Home help is various forms of care which your municipality can provide in your home if you need it. It can be personal care and practical assistance. Personal care is help with personal hygiene, getting dressed, getting out of bed, help with eating etc. Practical assistance is help and support for necessary practical tasks such as, for example, cleaning, laundry and shopping.
If you are having difficulty coping with everyday life at home on your own, you can apply for home help
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You can obtain home care if you have a disability or were ill for a time and therefore no longer have the physical and mental skills that you had previously. The decision on what help you may obtain is made by the municipality on the basis of an assessment of your needs.
You can obtain help with:
- personal care
- practical tasks in the home
- food provision
You may apply to the municipality for home care in the form of permanent help, temporary help or occasional respite. You may obtain help regardless of whether you live alone, in your own home, in shared accommodation, in a care home, or elsewhere.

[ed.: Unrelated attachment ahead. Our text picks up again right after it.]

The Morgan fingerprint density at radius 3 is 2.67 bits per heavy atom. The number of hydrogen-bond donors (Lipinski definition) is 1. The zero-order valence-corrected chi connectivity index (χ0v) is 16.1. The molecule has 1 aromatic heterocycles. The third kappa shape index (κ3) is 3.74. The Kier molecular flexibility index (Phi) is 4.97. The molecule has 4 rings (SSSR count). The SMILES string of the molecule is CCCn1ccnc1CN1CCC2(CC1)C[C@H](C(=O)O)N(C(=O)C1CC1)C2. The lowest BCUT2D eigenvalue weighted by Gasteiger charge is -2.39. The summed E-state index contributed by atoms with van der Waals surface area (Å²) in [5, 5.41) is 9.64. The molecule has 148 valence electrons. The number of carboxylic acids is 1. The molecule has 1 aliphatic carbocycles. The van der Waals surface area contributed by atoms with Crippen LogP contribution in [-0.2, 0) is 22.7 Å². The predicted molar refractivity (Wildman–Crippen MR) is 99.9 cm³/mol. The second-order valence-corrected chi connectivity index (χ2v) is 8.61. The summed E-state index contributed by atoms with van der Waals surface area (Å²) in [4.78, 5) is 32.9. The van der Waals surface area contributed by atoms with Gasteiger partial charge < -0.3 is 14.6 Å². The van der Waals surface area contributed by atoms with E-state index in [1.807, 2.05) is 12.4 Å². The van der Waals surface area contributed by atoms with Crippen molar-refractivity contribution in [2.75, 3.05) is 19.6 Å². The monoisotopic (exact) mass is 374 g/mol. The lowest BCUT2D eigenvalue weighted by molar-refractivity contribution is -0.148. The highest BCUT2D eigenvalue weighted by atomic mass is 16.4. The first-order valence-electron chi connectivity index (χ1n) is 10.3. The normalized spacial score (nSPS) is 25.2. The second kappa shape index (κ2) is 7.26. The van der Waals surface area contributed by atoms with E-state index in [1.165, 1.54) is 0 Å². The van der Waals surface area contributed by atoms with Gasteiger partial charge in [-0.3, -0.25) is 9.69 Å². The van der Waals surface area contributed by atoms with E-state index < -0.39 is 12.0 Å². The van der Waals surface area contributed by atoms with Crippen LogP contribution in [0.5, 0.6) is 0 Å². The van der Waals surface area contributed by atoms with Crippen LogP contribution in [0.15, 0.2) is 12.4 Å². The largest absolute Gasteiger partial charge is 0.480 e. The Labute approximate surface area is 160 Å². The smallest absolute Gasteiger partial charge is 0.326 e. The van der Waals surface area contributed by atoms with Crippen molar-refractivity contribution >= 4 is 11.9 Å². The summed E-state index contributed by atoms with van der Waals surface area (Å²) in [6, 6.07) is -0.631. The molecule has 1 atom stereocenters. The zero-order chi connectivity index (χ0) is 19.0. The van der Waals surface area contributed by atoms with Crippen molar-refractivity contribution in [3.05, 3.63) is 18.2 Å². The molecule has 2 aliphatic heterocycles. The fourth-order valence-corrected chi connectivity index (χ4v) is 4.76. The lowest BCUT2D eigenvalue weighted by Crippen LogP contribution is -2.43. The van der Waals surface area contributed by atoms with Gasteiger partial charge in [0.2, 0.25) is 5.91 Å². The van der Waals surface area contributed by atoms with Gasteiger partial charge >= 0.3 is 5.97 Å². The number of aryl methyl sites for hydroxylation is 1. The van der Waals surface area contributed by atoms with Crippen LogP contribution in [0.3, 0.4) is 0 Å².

If you, as a spouse or other close relative, look after a family member who requires care, you may apply to the municipality for respite or relief. The need for care can be due to either physical and mental disabilities. This form of help can be crucial if the person in need of care is to continue living at home.
It is the municipality which, following a specific, individual needs assessment, takes the decision on respite or relief.
In the case of relief, this can be care at home where you are relieved as carer by someone else.
In the case of respite, the patient may receive, for example, temporary day, night or round-the-clock care in a care or nursing home.
If you do not agree with the municipality's decision on home care or relieve or respite, you may make a complaint to the municipality within 4 weeks. The decision must be re-assessed by the municipality within 4 weeks of the complaint being received.
It is the municipal council in your municipality which has general responsibility for care of the elderly. If you wish to make a complaint or enter into a dialogue about the municipality's level of social services or provision of help, you may therefore contact the municipal council.
If the municipality upholds its decision, it will forward your complaint to the National Board of Appeal which will rule on the decision.
You can find the rules in the Consolidation Act on Social Services, Chapter 16.